In America, notes acclaimed novelist Francine Prose, we are obsessed with food and diet. And what is this obsession with food except a struggle between sin and virtue, overeating and self-control--a struggle with the fierce temptations of gluttony. In Gluttony, Francine Prose serves up a marvelous banquet of witty and engaging observations on this most delicious of deadly sins. She traces how our notions of gluttony have evolved along with our ideas about salvation and ...
In America, notes acclaimed novelist Francine Prose, we are obsessed with food and diet. And what is this obsession with food except a struggle between sin and virtue, overeating and self-control--a struggle with the fierce temptations of gluttony.
In Gluttony, Francine Prose serves up a marvelous banquet of witty and engaging observations on this most delicious of deadly sins. She traces how our notions of gluttony have evolved along with our ideas about salvation and damnation, health and illness, life and death. Offering a lively smorgasbord that ranges from Augustine's Confessions and Chaucer's Pardoner's Tale, to Petronius's Satyricon and Dante's Inferno, she shows that gluttony was in medieval times a deeply spiritual matter, but today we have transformed gluttony from a sin into an illness--it is the horrors of cholesterol and the perils of red meat that we demonize. Indeed, the modern take on gluttony is that we overeat out of compulsion, self-destructiveness, or to avoid intimacy and social contact. But gluttony, Prose reminds us, is also an affirmation of pleasure and of passion. She ends the book with a discussion of M.F.K. Fisher's idiosyncratic defense of one of the great heroes of gluttony, Diamond Jim Brady, whose stomach was six times normal size.
"The broad, shiny face of the glutton," Prose writes, "has been--and continues to be--the mirror in which we see ourselves, our hopes and fears, our darkest dreams and deepest desires." Never have we delved more deeply into this mirror than in this insightful and stimulating book.
Francine Prose's many works include Blue Angel, The Lives of the Muses, Caravaggio: Painter of Miracles, and, most recently, the bestselling Reading Like a Writer: A Guide for People Who Love Books and for Those Who Want to Write Them . She is a contributing editor at Harper's and writes on art for The Wall Street Journal.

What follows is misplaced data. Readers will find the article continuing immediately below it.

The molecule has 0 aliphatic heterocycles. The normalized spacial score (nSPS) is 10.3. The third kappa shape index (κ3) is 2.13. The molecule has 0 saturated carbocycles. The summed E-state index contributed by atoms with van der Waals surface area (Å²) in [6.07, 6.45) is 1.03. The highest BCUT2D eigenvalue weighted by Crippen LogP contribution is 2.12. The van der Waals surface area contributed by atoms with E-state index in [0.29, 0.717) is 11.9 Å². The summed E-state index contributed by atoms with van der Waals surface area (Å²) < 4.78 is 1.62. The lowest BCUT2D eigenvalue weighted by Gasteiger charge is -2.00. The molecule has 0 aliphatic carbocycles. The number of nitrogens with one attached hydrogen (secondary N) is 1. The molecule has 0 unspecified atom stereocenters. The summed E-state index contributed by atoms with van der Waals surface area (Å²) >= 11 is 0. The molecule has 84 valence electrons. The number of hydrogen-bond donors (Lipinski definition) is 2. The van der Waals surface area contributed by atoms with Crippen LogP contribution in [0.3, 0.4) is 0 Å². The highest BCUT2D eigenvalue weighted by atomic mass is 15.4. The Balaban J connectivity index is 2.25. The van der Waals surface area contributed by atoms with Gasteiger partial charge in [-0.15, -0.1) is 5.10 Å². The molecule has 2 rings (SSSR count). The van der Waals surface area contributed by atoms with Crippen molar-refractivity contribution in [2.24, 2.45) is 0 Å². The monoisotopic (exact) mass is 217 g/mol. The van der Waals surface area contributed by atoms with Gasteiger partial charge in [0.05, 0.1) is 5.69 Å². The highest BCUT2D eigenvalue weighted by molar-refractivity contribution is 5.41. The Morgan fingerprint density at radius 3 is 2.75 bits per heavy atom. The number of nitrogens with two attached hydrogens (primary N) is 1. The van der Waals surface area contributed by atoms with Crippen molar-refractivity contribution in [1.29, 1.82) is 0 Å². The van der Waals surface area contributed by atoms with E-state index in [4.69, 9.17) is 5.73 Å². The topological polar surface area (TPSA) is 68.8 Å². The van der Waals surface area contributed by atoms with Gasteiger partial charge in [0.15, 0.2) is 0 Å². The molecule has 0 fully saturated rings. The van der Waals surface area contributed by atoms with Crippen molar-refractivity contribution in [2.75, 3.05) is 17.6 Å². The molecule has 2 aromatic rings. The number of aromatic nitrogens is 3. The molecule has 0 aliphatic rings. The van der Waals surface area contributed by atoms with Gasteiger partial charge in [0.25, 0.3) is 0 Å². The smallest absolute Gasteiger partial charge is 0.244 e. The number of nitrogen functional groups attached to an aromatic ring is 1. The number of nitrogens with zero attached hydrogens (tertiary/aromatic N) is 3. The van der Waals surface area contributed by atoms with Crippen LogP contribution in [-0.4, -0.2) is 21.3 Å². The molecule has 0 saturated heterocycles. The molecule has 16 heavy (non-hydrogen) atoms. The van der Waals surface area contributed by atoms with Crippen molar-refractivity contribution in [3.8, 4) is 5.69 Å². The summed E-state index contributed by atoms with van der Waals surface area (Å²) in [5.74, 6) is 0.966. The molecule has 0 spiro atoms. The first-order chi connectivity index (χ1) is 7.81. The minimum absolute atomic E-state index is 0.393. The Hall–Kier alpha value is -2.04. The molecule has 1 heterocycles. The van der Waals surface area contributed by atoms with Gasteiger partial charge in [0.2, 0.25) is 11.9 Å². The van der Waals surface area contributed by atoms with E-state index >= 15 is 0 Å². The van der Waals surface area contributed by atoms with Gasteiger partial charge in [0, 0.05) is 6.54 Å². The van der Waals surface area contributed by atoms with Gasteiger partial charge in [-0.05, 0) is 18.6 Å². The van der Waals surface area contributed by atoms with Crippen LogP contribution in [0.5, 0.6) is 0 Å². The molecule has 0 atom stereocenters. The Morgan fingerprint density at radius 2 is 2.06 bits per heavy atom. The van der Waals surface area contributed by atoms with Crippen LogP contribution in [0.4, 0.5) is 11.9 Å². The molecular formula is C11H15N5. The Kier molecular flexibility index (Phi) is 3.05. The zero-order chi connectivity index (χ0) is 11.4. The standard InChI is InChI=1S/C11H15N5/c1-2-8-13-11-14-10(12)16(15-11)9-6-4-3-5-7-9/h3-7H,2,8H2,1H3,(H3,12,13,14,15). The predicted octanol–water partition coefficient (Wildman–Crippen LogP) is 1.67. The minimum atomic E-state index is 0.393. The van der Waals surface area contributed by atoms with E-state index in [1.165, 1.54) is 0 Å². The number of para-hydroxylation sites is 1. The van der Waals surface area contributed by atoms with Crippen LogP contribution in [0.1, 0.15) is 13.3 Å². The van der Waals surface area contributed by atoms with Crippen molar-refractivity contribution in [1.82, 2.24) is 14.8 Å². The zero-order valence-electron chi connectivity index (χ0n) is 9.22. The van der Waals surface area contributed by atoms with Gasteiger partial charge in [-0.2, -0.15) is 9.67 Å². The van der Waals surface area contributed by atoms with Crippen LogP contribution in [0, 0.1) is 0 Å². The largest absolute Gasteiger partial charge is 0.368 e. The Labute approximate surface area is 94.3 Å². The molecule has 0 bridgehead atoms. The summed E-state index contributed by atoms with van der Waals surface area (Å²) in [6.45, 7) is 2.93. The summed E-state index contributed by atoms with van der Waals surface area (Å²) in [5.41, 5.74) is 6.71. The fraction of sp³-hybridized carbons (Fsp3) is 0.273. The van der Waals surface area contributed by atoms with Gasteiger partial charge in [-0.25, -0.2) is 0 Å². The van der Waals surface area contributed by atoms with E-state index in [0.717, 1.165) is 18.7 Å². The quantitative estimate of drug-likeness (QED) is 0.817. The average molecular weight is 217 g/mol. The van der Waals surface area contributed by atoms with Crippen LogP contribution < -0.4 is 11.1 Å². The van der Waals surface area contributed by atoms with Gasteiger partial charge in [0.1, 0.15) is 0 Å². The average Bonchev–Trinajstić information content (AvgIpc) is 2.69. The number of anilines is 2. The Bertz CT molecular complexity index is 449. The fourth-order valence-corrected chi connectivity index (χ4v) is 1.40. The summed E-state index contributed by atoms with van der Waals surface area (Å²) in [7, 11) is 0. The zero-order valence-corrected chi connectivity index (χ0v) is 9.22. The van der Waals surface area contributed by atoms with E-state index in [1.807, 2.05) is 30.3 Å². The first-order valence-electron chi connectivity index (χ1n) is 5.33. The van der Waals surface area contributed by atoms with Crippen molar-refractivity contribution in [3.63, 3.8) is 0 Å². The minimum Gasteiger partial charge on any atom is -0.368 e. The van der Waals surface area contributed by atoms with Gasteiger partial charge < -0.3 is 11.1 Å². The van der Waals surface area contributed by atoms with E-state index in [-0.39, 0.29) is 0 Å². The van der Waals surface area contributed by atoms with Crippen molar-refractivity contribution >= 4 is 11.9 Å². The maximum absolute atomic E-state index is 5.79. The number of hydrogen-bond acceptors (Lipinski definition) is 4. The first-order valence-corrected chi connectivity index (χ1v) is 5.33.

When it comes to an author as eclectic as Francine Prose, it's difficult to find the unifying thread in her work. But, if one were to examine her entire oeuvrefrom novels and short stories to essays and criticisma love of reading would seem to be the animating force. That may not seem extraordinary, especially for a writer, but Prose is uncommonly passionate about the link between reading and writing. "I've always read," she confessed in a 1998 interview with Atlantic Unbound. "I started when I was four years old and just didn't stop…The only reason I wanted to be a writer was because I was such an avid reader." (In 2006, she produced an entire book on the subjecta nuts-and-bolts primer entitled Reading Like a Writer, in which she uses excerpts from classic and contemporary literature to illustrate her personal notions of literary excellence.)
If Prose is specific about the kind of writing she, herself, likes to read, she's equally voluble about what puts her off. She is particularly vexed by "obvious, tired clichés; lazy, ungrammatical writing; implausible plot turns." Unsurprisingly, all of these are notably absent in her own work. Even when she explores tried-and-true literary conventionssuch as the illicit romantic relationship at the heart of her best known novel, Blue Angelshe livens them with wit and irony. She even borrowed her title from the famous Josef von Sternberg film dealing with a similar subject.
As biting and clever as she is, Prose cringes whenever her work is referred to as satire. She explained to Barnes & Noble.com, "Satirical to me means one-dimensional characters…whereas, I think of myself as a novelist who happens to be funnywho's writing characters that are as rounded and artfully developed as the writers of tragic novels."
Prose's assessment of her own work is pretty accurate. Although her subject matter is often ripe for satire (religious fanaticism in Household Saints, tabloid journalism in Bigfoot Dreams, upper-class pretensions in Primitive People), etc.), she takes care to invest her characters with humanity and approaches them with respect. "I really do love my characters," she says, "but I feel that I want to take a very hard look at them. I don't find them guilty of anything I'm not guilty of myself."
Best known for her fiction, Prose has also written literary criticism for The New York Times, art criticism for The Wall Street Journal, and children's books based on Jewish folklore, all of it infused with her alchemic blend of humor, insight,and intelligence.
Good To Know
Prose rarely wastes an idea. In Blue Angel, the novel that the character Angela is writing is actually a discarded novel that Prose started before stopping because, in her own words, "it seemed so juvenile to me."
While she once had no problem slamming a book in one of her literary critiques, these days Prose has resolved to only review books that she actually likes. The ones that don't adhere to her high standards are simply returned to the senders.
Prose's novel Household Saints was adapted into an excellent film starring Tracey Ullman, Vincent D'Onofrio, and Lili Taylor in 1993.
Another novel, The Glorious Ones, was adapted into a musical.
In 2002, Prose published The Lives of the Muses, an intriguing hybrid of biography, philosophy, and gender studies that examines nine women who inspired famous artists and thinkersfrom John Lennon's wife Yoko Ono to Alice Liddell, the child who enchanted Lewis Carroll.